#3967

Enjoy the Changing Seasons at Tenryū-ji

Of all the places I've been to in Japan thus far, I can honestly say Tenryū-ji is among the most beautiful. With spring just around the corner, it's a perfect time to plan a trip out to western Kyoto to see this temple and its immaculate grounds.

Nestled at the foot of the mountains in Arashiyama, Tenryū-ji was first built in 1339 to honor Emperor Go-Daigo. It was established by shogun Ashikaga Takauji and was consecrated in 1344. Despite the damaging effects of eight different fires throughout its history, this large compound has been rebuilt and time and again and meticulously cared for. The grounds feature many buildings, including a large and a small Hojo you can enter as well as a Sogen Pond Garden that is absolutely breathtaking as the trees, flowers and various plants begin to blossom. Lastly, you can enjoy a vegetarian meal on the grounds at Shigetsu.

Walking the grounds is a very peaceful experience, but be sure to bring a camera. I also love that the surrounding area of Arashiyama offers several great places to eat, enjoy a cup of matcha and pick up unique souvenirs to take home like Kyoto's famous fabrics and washi paper. Located near the Katsura River and a bamboo forest, you'll have no shortage of things to do.

I've been to this temple twice now and am planning another visit this season. Only a short ride on the Shinkansen from Tokyo to Kyoto, it's a place not to be missed.

You can read more about my adventures around Japan on my blog, www.100tacks.com.

Tenryū-ji Basic Info

Hours:
Open seven days a week from 8:30 a.m. to 17:30 p.m. (From late October to
late March, the temple grounds close at 17:00 p.m.)

Entrance Fees:
Adults -- ¥500 (+ ¥100 to access temple buildings)
Children -- ¥300 (+ ¥100 to access temple buildings)
Preschool age children or younger -- FREE

Parking Fees:
Cars -- ¥1,000
Buses -- ¥1,000 per hour
Taxis -- ¥500 for two hours

Getting to Tenryū-ji

Train:
Keifuku Dentetsu Arashiyama Line (Arashiyama Station), JR Sagano Line
(Saga-Arashiyama Station), Hankyu Line (Arashiyama Station)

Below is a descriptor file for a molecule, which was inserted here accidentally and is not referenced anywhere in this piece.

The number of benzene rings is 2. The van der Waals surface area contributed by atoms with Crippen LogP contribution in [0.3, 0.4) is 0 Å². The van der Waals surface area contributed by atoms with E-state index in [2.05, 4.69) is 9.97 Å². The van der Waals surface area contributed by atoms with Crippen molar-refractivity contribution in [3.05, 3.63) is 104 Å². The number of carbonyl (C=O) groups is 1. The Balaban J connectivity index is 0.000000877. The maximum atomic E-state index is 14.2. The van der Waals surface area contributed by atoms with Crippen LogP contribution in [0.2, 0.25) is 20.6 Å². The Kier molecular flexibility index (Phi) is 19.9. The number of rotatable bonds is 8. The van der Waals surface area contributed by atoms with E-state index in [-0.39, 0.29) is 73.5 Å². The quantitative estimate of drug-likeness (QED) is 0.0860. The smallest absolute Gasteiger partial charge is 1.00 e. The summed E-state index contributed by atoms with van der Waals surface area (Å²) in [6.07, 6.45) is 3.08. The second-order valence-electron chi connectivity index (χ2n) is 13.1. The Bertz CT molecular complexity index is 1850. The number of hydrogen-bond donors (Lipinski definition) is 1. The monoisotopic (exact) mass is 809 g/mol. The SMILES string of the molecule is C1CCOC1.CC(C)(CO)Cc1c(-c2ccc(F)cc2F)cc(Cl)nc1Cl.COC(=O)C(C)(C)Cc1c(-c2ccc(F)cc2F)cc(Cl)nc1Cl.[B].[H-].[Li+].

Bus:
Shi Bus Line (11, 28 or 93 to Arashiyama Tenryu-ji Mae stop), Kyoto Bus Line
(61, 72 or 83 to Arashiyama Tenryu-ji Mae)

Petra image

Petra

Japan

Petra's other advice

Tips for Staying in a Japanese Hotel images

Tips for Staying in a Japanese Hotel

To properly enjoy Kusatsu Onsen, you really should make it an overnight trip. Staying for two or three days allows you the chance to fully explore the town and enjoy the benefits of the hot springs. …

Taking the Benefits of Onsen Home images

Taking the Benefits of Onsen Home

I’m a sucker for a good gift shop. Before most every trip, one of the first things I’m researching online is what the best local souvenirs are to take home from a destination. When it comes to Kusats…

The Food of Kusatsu Onsen images

The Food of Kusatsu Onsen

One the best ways to experience a town is through its food. When I travel, I love finding the diners, pubs, restaurants and cafés the locals choose to frequent, because that’s where I know I’ll get t…

Strolling Through Sainokawara Park in Kusatsu images

Strolling Through Sainokawara Park in Kusatsu

Kusatsu Onsen is a small town tucked away in the mountains. Within a few blocks of downtown, you can end up surrounded by nature. This is best on display at Sainokawara Park, home to one of Kusatsu’s…

Seeing Kusatsu’s Yumomi Ceremony Live images

Seeing Kusatsu’s Yumomi Ceremony Live

The hot spring water that flows throughout Kusatsu comes from deep within the earth and, as a result, is very, very hot. Between 51 and 94 degrees Celsius to be exact. You may be wondering how this w…

Recharge in Luxury at the Hyatt Regency Tokyo images

Recharge in Luxury at the Hyatt Regency Tokyo

Being sick is no fun at all, especially when there is work to be done. Thankfully, the last time I found myself ill in Tokyo, I was checked into the Hyatt Regency hotel and it proved to be a perfect …

You might also like

Kyoto travel tips - spend a day exploring Japan’s old capital images

Kyoto travel tips - spend a day exploring Japan’s old capital

Kiyomizu-dera & Jishu Shrine“Kiyomizu-dera is a beautiful temple in Kyoto up on the hills, with a view over the city. The temple grounds are a nice place to walk around and look at the many halls…

DeepJapan image

DeepJapan

Kaminari-okoshi: Asakusa Thunder Crackers images

Kaminari-okoshi: Asakusa Thunder Crackers

Kaminari-okoshi (雷おこし) are traditional Japanese sweets. Crispy rice is mixed with sugar and syrup, pressed down into a flat shape and cut into squares. Often there are some peanuts mixed into it,…

David image

David

Agemanju - Sweet Deep-fried Cakes in Asakusa images

Agemanju - Sweet Deep-fried Cakes in Asakusa

There are many good reasons for a visit to Asakusa: Senso-ji temple’s gates and pagoda, tiny Hanayashiki amusement park, Japanese kabuki theaters, old restaurants, and shops selling kimonos and festi…

David image

David

How to be Polite in a Restaurant in Japan? images

How to be Polite in a Restaurant in Japan?

These are not just little finger towels placed neatly next to your plate for conveniently wiping stray food off of hands and fingers...these Oshibori are almost like an appetizer to the meal itself. …

 image

Ningyo-yaki: Little Baked Doll Cakes images

Ningyo-yaki: Little Baked Doll Cakes

Ningyo-yaki (人形焼) is very popular in Tokyo Asakusa where you can watch them being baked. This is one of my favorite Japanese sweets and a very good omiyage gift. Ningyo is the Japanese word …

David image

David

Omikuji - Take Only Good Luck With You images

Omikuji - Take Only Good Luck With You

Omikuji - おみくじ - are fortune papers from temples and shrines that offer advice for your health, career, and good luck in general. There are positive ones - marked kichi 吉 - and negative ones - m…

David image

David